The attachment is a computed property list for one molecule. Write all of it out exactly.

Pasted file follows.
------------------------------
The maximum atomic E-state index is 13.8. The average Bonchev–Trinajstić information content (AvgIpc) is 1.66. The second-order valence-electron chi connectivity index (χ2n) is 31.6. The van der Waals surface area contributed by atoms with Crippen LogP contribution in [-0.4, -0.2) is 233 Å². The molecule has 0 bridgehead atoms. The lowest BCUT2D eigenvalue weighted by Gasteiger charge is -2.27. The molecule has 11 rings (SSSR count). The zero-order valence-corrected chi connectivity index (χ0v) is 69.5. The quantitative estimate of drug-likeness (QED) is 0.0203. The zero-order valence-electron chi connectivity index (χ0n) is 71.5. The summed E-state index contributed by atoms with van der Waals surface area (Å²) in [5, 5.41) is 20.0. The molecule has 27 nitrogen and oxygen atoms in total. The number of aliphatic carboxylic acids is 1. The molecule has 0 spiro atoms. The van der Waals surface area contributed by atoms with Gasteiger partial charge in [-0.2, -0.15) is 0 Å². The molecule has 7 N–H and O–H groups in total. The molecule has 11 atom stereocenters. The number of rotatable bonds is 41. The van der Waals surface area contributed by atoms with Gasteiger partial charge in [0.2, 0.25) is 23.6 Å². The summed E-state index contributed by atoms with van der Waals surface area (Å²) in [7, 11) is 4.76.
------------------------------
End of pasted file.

The maximum atomic E-state index is 13.8. The average Bonchev–Trinajstić information content (AvgIpc) is 1.66. The second-order valence-electron chi connectivity index (χ2n) is 31.6. The van der Waals surface area contributed by atoms with Crippen LogP contribution in [-0.4, -0.2) is 233 Å². The molecule has 0 bridgehead atoms. The lowest BCUT2D eigenvalue weighted by Gasteiger charge is -2.27. The molecule has 11 rings (SSSR count). The zero-order valence-corrected chi connectivity index (χ0v) is 69.5. The quantitative estimate of drug-likeness (QED) is 0.0203. The zero-order valence-electron chi connectivity index (χ0n) is 71.5. The summed E-state index contributed by atoms with van der Waals surface area (Å²) in [5, 5.41) is 20.0. The molecule has 27 nitrogen and oxygen atoms in total. The number of aliphatic carboxylic acids is 1. The molecule has 0 spiro atoms. The van der Waals surface area contributed by atoms with Gasteiger partial charge in [-0.2, -0.15) is 0 Å². The molecule has 7 N–H and O–H groups in total. The molecule has 11 atom stereocenters. The number of rotatable bonds is 41. The van der Waals surface area contributed by atoms with Gasteiger partial charge in [0.2, 0.25) is 23.6 Å². The summed E-state index contributed by atoms with van der Waals surface area (Å²) in [7, 11) is 4.76.